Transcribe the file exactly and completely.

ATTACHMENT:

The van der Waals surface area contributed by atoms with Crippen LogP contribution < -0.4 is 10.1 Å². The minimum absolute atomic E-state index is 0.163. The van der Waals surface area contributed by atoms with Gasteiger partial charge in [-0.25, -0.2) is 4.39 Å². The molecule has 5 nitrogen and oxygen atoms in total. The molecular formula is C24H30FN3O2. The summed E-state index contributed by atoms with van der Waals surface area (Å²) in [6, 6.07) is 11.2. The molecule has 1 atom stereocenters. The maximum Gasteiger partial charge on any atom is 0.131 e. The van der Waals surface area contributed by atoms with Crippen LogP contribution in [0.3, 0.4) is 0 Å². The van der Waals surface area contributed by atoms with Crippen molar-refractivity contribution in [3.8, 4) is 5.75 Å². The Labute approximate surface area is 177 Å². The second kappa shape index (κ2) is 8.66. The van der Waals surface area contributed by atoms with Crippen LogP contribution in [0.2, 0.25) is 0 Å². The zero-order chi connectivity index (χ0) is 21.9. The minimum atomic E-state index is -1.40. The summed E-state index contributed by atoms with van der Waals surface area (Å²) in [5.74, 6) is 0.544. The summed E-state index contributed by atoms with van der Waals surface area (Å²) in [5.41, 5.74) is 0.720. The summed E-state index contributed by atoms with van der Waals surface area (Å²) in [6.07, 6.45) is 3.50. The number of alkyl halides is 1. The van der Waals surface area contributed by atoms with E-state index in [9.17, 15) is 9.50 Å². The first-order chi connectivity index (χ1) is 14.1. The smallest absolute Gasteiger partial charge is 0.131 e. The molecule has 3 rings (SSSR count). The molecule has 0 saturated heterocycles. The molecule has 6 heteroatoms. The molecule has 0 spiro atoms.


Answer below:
The van der Waals surface area contributed by atoms with Crippen LogP contribution < -0.4 is 10.1 Å². The minimum absolute atomic E-state index is 0.163. The van der Waals surface area contributed by atoms with Gasteiger partial charge in [-0.25, -0.2) is 4.39 Å². The molecule has 5 nitrogen and oxygen atoms in total. The molecular formula is C24H30FN3O2. The summed E-state index contributed by atoms with van der Waals surface area (Å²) in [6, 6.07) is 11.2. The molecule has 1 atom stereocenters. The maximum Gasteiger partial charge on any atom is 0.131 e. The van der Waals surface area contributed by atoms with Crippen LogP contribution in [0.3, 0.4) is 0 Å². The van der Waals surface area contributed by atoms with Crippen molar-refractivity contribution in [3.8, 4) is 5.75 Å². The Labute approximate surface area is 177 Å². The second kappa shape index (κ2) is 8.66. The van der Waals surface area contributed by atoms with Crippen LogP contribution in [0.2, 0.25) is 0 Å². The zero-order chi connectivity index (χ0) is 21.9. The minimum atomic E-state index is -1.40. The summed E-state index contributed by atoms with van der Waals surface area (Å²) in [5.74, 6) is 0.544. The summed E-state index contributed by atoms with van der Waals surface area (Å²) in [5.41, 5.74) is 0.720. The summed E-state index contributed by atoms with van der Waals surface area (Å²) in [6.07, 6.45) is 3.50. The number of alkyl halides is 1. The van der Waals surface area contributed by atoms with E-state index in [9.17, 15) is 9.50 Å². The first-order chi connectivity index (χ1) is 14.1. The smallest absolute Gasteiger partial charge is 0.131 e. The molecule has 3 rings (SSSR count). The molecule has 0 saturated heterocycles. The molecule has 6 heteroatoms. The molecule has 0 spiro atoms.